Molecular and functional studies on a sub-population of T cells resistant to Galectin-9
Session type: Poster / e-Poster / Silent Theatre session
Galectin-9 (Gal-9) is a member of the galectin family, which recognizes glycans containing β-galactoside bonds. Although lacking a secretion signal, Gal-9 is detected in the extracellular environment. It can be released by malignant cells and exhibit immunosuppressive effects, especially in nasopharyngeal carcinoma (Klibi et al., 2009, Blood), and melanoma (Enninga et al., 2016, Melanoma Res.). One aspect of gal-9 immunosuppressive effects is the induction of T-cell apoptosis. However, a fraction of T-cells from PBMCs appears to be consistently resistant to gal-9. Our aim is to investigate the phenotype and functional properties of this T-cell sub-population.
In the current study, we applied a 7-day selection by Gal-9 treatment at 45 nM on PBMCs activated by anti-CD3/CD28 antibodies. The surviving T cell subsets were then stimulated by Gal-9, but at a lower concentration, followed by CyTOF and metabolomic analyses.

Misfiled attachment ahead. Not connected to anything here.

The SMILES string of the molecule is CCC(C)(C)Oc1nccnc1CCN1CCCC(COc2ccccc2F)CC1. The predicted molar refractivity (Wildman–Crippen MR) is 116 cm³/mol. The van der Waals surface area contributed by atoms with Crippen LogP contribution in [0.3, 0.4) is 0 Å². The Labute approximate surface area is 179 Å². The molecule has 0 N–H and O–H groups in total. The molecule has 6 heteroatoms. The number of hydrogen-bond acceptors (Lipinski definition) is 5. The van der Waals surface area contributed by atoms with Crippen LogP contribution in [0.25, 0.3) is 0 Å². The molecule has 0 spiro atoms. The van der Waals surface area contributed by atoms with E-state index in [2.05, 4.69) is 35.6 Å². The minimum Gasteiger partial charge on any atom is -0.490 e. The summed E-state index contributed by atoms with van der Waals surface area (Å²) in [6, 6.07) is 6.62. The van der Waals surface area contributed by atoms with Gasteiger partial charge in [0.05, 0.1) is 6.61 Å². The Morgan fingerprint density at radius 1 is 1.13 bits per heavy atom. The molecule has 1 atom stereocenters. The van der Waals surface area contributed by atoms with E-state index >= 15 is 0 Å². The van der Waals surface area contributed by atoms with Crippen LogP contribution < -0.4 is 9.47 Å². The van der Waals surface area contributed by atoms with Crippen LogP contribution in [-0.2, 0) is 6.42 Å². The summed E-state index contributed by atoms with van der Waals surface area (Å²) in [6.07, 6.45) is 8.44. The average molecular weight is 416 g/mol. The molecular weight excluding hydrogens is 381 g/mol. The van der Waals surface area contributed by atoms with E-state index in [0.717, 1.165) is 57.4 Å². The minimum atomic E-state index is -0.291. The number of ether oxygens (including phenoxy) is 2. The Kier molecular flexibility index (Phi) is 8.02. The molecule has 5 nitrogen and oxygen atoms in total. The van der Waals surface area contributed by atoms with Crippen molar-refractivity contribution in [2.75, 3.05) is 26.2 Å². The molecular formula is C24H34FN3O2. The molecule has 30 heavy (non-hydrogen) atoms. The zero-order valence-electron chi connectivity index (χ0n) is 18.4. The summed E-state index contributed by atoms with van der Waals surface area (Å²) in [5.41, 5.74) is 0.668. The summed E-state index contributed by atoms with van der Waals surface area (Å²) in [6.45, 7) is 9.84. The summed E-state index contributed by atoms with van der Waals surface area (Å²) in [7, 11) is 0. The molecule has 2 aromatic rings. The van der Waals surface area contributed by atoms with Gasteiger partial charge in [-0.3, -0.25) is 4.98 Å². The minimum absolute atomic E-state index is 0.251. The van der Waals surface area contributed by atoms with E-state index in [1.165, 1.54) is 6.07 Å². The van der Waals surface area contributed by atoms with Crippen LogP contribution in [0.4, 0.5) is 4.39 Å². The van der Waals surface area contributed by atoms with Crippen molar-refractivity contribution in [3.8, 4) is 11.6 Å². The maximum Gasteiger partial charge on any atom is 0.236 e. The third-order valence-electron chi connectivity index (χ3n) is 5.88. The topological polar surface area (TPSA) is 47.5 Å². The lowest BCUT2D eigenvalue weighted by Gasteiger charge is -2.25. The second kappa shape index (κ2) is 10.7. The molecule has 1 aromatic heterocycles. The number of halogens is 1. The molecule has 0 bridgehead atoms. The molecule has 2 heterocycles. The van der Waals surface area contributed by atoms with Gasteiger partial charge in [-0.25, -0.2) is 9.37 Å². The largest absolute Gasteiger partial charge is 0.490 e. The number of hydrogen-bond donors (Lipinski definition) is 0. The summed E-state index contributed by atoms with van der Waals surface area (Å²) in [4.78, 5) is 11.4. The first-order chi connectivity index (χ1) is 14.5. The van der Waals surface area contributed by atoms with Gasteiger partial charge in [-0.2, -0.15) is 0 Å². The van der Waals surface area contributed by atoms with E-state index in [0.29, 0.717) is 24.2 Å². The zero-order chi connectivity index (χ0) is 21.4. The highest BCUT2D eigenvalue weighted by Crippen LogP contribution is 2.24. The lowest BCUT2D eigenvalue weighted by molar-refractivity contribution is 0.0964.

Selected T cells were not only less prone to apoptosis but also retain a higher rate of cell proliferation and DNA synthesis. By using mass cytometry and meta-clustering algorithm, we observed an enrichment of CD4+ T cells co-expressing ICOS, CTLA-4, and PD-1, beside a regression of CD8+ T cells. We also found a subgroup of CD4+ T cells expressing CCR4 in the absence of FoxP3 suggesting a selective advantage for an atypical population of T-regs. The metabolomic profile of the selected subsets, on the other hand, showed significant increases in proline metabolism, putting forward a potential mechanism to explain their proliferative feature. Intriguingly, we also found an increased ratio of S‑adenosylmethionine/methionine in selected cells, suggesting possible modifications in DNA methylation.
Overall, the profile of the surviving T cell subset gradually takes shape, suggesting a predominant suppressive activity. With a better understanding of how Gal-9 reshapes T cell population, we hope to elucidate how it contributes to immune evasion in tumour microenvironment.